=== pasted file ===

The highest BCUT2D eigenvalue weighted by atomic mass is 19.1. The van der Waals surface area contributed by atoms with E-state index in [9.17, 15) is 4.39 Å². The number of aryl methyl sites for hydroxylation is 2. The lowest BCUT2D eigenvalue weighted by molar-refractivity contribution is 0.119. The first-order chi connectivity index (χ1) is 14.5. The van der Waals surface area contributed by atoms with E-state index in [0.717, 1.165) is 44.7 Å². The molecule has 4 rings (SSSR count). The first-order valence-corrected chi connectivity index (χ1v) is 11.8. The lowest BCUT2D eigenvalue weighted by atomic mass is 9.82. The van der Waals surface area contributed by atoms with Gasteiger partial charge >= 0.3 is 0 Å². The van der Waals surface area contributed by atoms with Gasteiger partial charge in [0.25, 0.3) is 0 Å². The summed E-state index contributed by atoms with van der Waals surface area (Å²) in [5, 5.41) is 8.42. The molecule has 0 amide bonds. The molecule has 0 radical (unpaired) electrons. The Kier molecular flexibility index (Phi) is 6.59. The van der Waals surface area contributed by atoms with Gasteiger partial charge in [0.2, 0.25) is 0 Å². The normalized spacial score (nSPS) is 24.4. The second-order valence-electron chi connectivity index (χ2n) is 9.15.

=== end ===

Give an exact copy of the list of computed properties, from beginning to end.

The highest BCUT2D eigenvalue weighted by atomic mass is 19.1. The van der Waals surface area contributed by atoms with E-state index in [9.17, 15) is 4.39 Å². The number of aryl methyl sites for hydroxylation is 2. The lowest BCUT2D eigenvalue weighted by molar-refractivity contribution is 0.119. The first-order chi connectivity index (χ1) is 14.5. The van der Waals surface area contributed by atoms with E-state index in [0.717, 1.165) is 44.7 Å². The molecule has 4 rings (SSSR count). The first-order valence-corrected chi connectivity index (χ1v) is 11.8. The lowest BCUT2D eigenvalue weighted by atomic mass is 9.82. The van der Waals surface area contributed by atoms with Gasteiger partial charge >= 0.3 is 0 Å². The van der Waals surface area contributed by atoms with Gasteiger partial charge in [0.25, 0.3) is 0 Å². The summed E-state index contributed by atoms with van der Waals surface area (Å²) in [5, 5.41) is 8.42. The molecule has 0 amide bonds. The molecule has 0 radical (unpaired) electrons. The Kier molecular flexibility index (Phi) is 6.59. The van der Waals surface area contributed by atoms with Gasteiger partial charge in [0.2, 0.25) is 0 Å². The normalized spacial score (nSPS) is 24.4. The second-order valence-electron chi connectivity index (χ2n) is 9.15.